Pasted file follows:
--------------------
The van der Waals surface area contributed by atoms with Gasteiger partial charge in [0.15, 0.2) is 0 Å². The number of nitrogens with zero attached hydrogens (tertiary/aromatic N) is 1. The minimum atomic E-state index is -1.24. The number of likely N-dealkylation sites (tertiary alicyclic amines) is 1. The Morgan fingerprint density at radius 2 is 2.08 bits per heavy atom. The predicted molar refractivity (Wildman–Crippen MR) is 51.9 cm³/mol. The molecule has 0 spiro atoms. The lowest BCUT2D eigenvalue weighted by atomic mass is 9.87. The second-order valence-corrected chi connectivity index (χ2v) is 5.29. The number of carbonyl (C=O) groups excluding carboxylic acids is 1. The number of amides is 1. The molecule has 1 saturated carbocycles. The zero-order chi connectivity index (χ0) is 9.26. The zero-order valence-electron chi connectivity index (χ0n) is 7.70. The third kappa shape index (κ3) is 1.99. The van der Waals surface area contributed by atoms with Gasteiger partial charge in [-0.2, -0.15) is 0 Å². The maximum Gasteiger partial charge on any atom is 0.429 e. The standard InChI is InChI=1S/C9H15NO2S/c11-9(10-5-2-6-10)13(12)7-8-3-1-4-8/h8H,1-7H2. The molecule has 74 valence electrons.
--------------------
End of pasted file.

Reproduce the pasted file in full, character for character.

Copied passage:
The van der Waals surface area contributed by atoms with Gasteiger partial charge in [0.15, 0.2) is 0 Å². The number of nitrogens with zero attached hydrogens (tertiary/aromatic N) is 1. The minimum atomic E-state index is -1.24. The number of likely N-dealkylation sites (tertiary alicyclic amines) is 1. The Morgan fingerprint density at radius 2 is 2.08 bits per heavy atom. The predicted molar refractivity (Wildman–Crippen MR) is 51.9 cm³/mol. The molecule has 0 spiro atoms. The lowest BCUT2D eigenvalue weighted by atomic mass is 9.87. The second-order valence-corrected chi connectivity index (χ2v) is 5.29. The number of carbonyl (C=O) groups excluding carboxylic acids is 1. The number of amides is 1. The molecule has 1 saturated carbocycles. The zero-order chi connectivity index (χ0) is 9.26. The zero-order valence-electron chi connectivity index (χ0n) is 7.70. The third kappa shape index (κ3) is 1.99. The van der Waals surface area contributed by atoms with Gasteiger partial charge in [-0.2, -0.15) is 0 Å². The maximum Gasteiger partial charge on any atom is 0.429 e. The standard InChI is InChI=1S/C9H15NO2S/c11-9(10-5-2-6-10)13(12)7-8-3-1-4-8/h8H,1-7H2. The molecule has 74 valence electrons.